Will investors support the chain for being socially conscious?
Two weeks ago, after Dick’s Sporting Goods announced that it would stop selling assault rifles and raise its age requirement for gun purchases to 21, the retailer’s shares rose 1% even as the broader stock market fell sharply. In the wake of the shooting at Marjory Stoneman Douglas High School, investors seemed eager to distance themselves from gun sellers while rewarding socially-conscious firms. But now comes the real test: Will they stick by a retailer that is suffering as a result of its new gun policy?
Dick’s, which reported fourth-quarter earnings on March 13, said same store sales fell 2 %, double the decline analysts expected. Profits reached USD 1.22 a share, two cents above estimates, yet revenue fell short at USD 2.66 billion, trailing estimates of USD 2.74 billion. Shares fell as much as 8 % on March 13 morning before rebounding.
The decision didn’t affect the quarterly results just released, but it will weigh on the future. In a call with analysts, Chief Executive Ed Stack acknowledged that the new policy is “not going to be positive from a traffic and sales standpoint.”
It is difficult to say just how extensive the impact will be. Assault rifles were previously sold at three dozen of the company’s Field & Stream stores. Mr. Stack says the company has already seen pushback. “Some of those customers that buy firearms [from Dick’s] buy other things also.” They may not shop at Dick’s at all anymore, he said.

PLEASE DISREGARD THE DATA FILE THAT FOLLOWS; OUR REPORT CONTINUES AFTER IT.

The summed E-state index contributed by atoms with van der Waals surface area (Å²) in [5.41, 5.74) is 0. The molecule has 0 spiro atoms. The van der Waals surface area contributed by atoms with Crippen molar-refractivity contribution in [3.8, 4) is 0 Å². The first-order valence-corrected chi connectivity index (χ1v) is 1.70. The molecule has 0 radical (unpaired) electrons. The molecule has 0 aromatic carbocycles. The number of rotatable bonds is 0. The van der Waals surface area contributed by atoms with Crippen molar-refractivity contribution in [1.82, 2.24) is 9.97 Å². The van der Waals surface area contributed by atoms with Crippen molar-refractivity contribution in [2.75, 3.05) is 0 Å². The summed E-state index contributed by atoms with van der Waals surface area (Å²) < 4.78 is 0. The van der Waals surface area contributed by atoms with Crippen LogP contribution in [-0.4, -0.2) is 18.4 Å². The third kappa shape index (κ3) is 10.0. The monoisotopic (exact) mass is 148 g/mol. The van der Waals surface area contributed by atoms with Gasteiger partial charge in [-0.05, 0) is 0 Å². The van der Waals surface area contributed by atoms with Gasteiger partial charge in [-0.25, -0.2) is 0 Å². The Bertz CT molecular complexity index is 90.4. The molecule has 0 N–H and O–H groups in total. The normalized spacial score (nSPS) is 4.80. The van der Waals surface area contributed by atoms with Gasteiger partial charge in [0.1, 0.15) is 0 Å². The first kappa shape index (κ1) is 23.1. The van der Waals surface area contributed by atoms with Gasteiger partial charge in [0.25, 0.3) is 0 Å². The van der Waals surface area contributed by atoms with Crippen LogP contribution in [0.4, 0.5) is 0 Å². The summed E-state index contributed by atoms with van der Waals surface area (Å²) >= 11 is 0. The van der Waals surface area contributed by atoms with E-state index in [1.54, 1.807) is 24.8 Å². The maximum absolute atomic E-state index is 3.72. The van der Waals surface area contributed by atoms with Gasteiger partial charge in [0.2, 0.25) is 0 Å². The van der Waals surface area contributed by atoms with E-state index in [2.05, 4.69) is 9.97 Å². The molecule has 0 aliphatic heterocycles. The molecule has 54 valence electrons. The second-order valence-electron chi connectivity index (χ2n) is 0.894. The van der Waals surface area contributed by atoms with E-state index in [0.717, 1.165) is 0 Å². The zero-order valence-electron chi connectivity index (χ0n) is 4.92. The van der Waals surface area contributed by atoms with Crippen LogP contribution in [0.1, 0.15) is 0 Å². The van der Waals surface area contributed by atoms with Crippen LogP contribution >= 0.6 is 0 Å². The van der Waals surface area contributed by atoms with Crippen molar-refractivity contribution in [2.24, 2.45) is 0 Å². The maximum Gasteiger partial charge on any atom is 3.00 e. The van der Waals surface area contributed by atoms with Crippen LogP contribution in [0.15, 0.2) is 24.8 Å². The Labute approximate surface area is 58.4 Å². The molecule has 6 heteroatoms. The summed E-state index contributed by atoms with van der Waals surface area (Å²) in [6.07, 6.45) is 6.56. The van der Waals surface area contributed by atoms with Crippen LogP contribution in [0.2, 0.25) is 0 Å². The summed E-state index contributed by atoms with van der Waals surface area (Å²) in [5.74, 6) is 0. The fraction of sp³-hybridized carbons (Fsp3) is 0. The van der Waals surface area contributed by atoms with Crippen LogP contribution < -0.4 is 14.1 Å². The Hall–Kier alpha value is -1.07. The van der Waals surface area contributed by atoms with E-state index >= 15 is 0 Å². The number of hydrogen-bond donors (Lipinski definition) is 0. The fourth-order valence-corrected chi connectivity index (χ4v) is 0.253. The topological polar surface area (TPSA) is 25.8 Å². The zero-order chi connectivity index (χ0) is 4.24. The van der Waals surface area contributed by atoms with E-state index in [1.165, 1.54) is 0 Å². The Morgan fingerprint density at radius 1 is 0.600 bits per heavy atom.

That loss is reflected in the company’s outlook. It expects same-store sales will range from flat to a single-digit decline this year. It also said that it will no longer provide analysts and investors with a quarterly outlook, underscoring the sense that the company is troubled.
Much of that is unrelated to guns, of course. Although Dick’s looked poised to enjoy its status as the last national sports retailer after Sports Authority’s collapse in 2016, it has struggled to compete with Amazon.com and non-specialty retailers. Meanwhile, brands such as Nike and Under Armour have focused on selling directly to consumers, undercutting Dick’s. Shares have fallen more than 37% from a year ago.
Despite some praise the company has received for its new gun policy, it is only likely to hurt it further. Long after the glow of a socially-conscious move fades, investors’ focus on the bottom lines remains.